The happy farmer was highly entertained to see his wife and her dog getting chased across the field by a sheep and a lamb. Being a farmer's wife, I get it wrong every time when it comes to anything to do with farm animals, from bulls, cows, piglets, sheep and now lambs, I have been chased by them all. One of these days I will learn not to run, and one of these days Ruby will learn not to roll in and eat sheep poo….maybe.
Until next time…
Tuesday, 10 May 2011
The blog has been getting neglected.
Ruby has sprouted.
The extension is now complete upstairs and the final hurdles downstairs are being ‘jumped’. The happy farmer has spent many hours loosening and easing huge boulders from their resting place of several hundred years, in order to make an opening between our existing kitchen and the extension into the old stables. It is heavy duty, hard manual labour and he has succeeded in making a right mess of my kitchen in the process and I have succeeded in biting my tongue (not an easy task when everything has been covered in thick dust and my nest has become completely unsettled).
Visitors have come and gone during the process, easing the pain, with plenty of giggles and sociable evenings along the way, and adding to the guddle and the muddle that goes with the chaos of a nearly finished building project and a kitchen full of endless mouths to feed. The cooking was taken out of my hands and I was thoroughly spoilt.
Lambs popped out on an hourly basis in the fields and the happy farmer managed to squeeze in the lambing rounds in between building houses. The lambing team grew on a daily basis, and the trailer behind the quad bike was soon squashed full of children. The happy farmer was highly entertained at the youngsters’ attitude when the trailer was needed on an SOS mission to transport a sheep and her newly born offspring home to the barn and the young clan were told they would need to use an alternative method of transport to get themselves home, i.e. their legs. They were not a happy bunch, but a few fields later and they were all smiles by the time they reached the farmhouse kitchen.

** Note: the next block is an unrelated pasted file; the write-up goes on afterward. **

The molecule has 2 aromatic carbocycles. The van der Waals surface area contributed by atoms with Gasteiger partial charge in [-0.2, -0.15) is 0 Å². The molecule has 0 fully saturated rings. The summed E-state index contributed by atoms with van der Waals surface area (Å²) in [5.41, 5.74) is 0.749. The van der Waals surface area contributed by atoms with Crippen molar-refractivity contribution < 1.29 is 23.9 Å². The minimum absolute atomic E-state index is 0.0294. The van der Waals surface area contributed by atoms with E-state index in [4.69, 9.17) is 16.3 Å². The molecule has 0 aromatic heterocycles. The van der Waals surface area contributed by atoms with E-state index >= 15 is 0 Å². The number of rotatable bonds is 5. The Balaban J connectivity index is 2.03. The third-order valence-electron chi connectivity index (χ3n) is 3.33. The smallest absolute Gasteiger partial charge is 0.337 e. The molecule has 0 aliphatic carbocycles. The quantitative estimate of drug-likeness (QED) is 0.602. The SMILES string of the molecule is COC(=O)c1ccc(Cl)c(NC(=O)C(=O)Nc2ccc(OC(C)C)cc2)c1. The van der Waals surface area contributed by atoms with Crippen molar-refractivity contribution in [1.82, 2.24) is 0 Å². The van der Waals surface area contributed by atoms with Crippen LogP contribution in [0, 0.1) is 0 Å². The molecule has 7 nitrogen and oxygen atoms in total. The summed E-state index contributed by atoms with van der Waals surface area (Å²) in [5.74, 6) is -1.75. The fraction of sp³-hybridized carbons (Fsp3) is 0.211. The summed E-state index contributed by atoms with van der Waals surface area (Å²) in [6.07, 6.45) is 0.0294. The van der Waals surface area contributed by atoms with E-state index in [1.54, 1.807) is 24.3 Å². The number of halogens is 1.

The new pottery shop and tea room opened in the old byre and the happy farmer’s wife got caught up in loading kilns and serving cake stands oozing with home baking and freshly cut sandwiches to the visitors.
Marmite, the Highland heifer, continues her frequent visits to the local distillery village touting for business, and has even made special roadside appearances for the passing tourists’ cameras. She is hoping to attract more customers for the happy farmer’s wife.
Until next time....
Friday, 1 April 2011
Marmite, our cheeky Highland cow, has taken it upon herself to be a very sociable lady of late.
The other morning we got woken from our slumbers by the telephone ringing. To the happy farmer‘s delight Marmite was in the middle of the roundabout at Caol ila. Now before you get too concerned Caol ila’s roundabout, is not a busy roundabout, there really is not any traffic to speak of, it was built a few years back for the tankers, which carry waste from the distilleries, to park and then turn, as they dispose of the waste which gets piped from there out to sea. Marmite was trimming the roundabout when the happy farmer found her and sweet talked her into going back to her field.
Last night Marmite took it upon herself to once again hoppity skippety jump over the fence before skippety skipping over the cattle grid which leads into the
ila. I rather suspect she was on a visit to the distillery there. Word must have got out that they were interviewing tour guides for the summer season at the distillery yesterday; either that or she was after a nip of malt whisky for a night cap. She did not however quite make it as far as the distillery this time; she got distracted, spying the juicy grass on the village green. Caol ila is such a picturesque village, and Marmite took it upon herself to trim the village green for the happy residents, hoping to impress the distillery manager, who was looking for seasonal workers. Luckily for the happy farmer his outlaws, I mean in laws, reside in Caol ila, so a quick phone call, to inform him that Marmite was visiting the relations, and the happy farmer sped off to gather her up and take her home again. village of Caol
Marmite was a bit perturbed to see the happy farmer, and flatly refused to be chased back up the hill, no the bold girl, chased round and round in a circle, before taking off through the woods and hoppety skipping back over a nearer fence, she does like to help the happy farmer with his keep fit regime!
Until next time…..